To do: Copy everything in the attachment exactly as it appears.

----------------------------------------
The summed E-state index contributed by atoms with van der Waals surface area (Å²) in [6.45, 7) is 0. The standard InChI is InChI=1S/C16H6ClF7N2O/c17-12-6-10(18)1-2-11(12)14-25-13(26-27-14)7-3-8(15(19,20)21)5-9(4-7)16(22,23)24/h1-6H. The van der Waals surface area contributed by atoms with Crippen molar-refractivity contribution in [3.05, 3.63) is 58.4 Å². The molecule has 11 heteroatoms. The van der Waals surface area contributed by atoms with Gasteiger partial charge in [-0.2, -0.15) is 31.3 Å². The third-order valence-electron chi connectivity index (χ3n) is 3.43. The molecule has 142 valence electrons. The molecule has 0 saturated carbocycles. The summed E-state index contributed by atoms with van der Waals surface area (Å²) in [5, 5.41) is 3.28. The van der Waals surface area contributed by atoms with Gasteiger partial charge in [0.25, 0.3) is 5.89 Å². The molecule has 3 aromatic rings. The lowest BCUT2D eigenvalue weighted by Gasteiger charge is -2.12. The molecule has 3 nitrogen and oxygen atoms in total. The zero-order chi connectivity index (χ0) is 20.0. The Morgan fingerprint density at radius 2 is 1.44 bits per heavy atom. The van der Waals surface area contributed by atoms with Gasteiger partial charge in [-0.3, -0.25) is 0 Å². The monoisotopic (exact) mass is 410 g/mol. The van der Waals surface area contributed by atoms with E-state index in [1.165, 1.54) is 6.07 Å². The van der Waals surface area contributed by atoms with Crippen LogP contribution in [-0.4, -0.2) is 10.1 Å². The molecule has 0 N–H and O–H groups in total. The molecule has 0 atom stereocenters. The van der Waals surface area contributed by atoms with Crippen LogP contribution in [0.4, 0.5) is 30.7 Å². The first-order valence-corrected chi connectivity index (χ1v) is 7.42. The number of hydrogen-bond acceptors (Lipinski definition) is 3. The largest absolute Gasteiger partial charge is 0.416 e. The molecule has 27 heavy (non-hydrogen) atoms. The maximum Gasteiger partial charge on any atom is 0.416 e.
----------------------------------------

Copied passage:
The summed E-state index contributed by atoms with van der Waals surface area (Å²) in [6.45, 7) is 0. The standard InChI is InChI=1S/C16H6ClF7N2O/c17-12-6-10(18)1-2-11(12)14-25-13(26-27-14)7-3-8(15(19,20)21)5-9(4-7)16(22,23)24/h1-6H. The van der Waals surface area contributed by atoms with Crippen molar-refractivity contribution in [3.05, 3.63) is 58.4 Å². The molecule has 11 heteroatoms. The van der Waals surface area contributed by atoms with Gasteiger partial charge in [-0.2, -0.15) is 31.3 Å². The third-order valence-electron chi connectivity index (χ3n) is 3.43. The molecule has 142 valence electrons. The molecule has 0 saturated carbocycles. The summed E-state index contributed by atoms with van der Waals surface area (Å²) in [5, 5.41) is 3.28. The van der Waals surface area contributed by atoms with Gasteiger partial charge in [0.25, 0.3) is 5.89 Å². The molecule has 3 aromatic rings. The lowest BCUT2D eigenvalue weighted by Gasteiger charge is -2.12. The molecule has 3 nitrogen and oxygen atoms in total. The zero-order chi connectivity index (χ0) is 20.0. The Morgan fingerprint density at radius 2 is 1.44 bits per heavy atom. The van der Waals surface area contributed by atoms with Gasteiger partial charge in [-0.3, -0.25) is 0 Å². The monoisotopic (exact) mass is 410 g/mol. The van der Waals surface area contributed by atoms with E-state index in [1.165, 1.54) is 6.07 Å². The van der Waals surface area contributed by atoms with Crippen LogP contribution in [-0.4, -0.2) is 10.1 Å². The molecule has 0 N–H and O–H groups in total. The molecule has 0 atom stereocenters. The van der Waals surface area contributed by atoms with Crippen LogP contribution in [0.4, 0.5) is 30.7 Å². The first-order valence-corrected chi connectivity index (χ1v) is 7.42. The number of hydrogen-bond acceptors (Lipinski definition) is 3. The largest absolute Gasteiger partial charge is 0.416 e. The molecule has 27 heavy (non-hydrogen) atoms. The maximum Gasteiger partial charge on any atom is 0.416 e.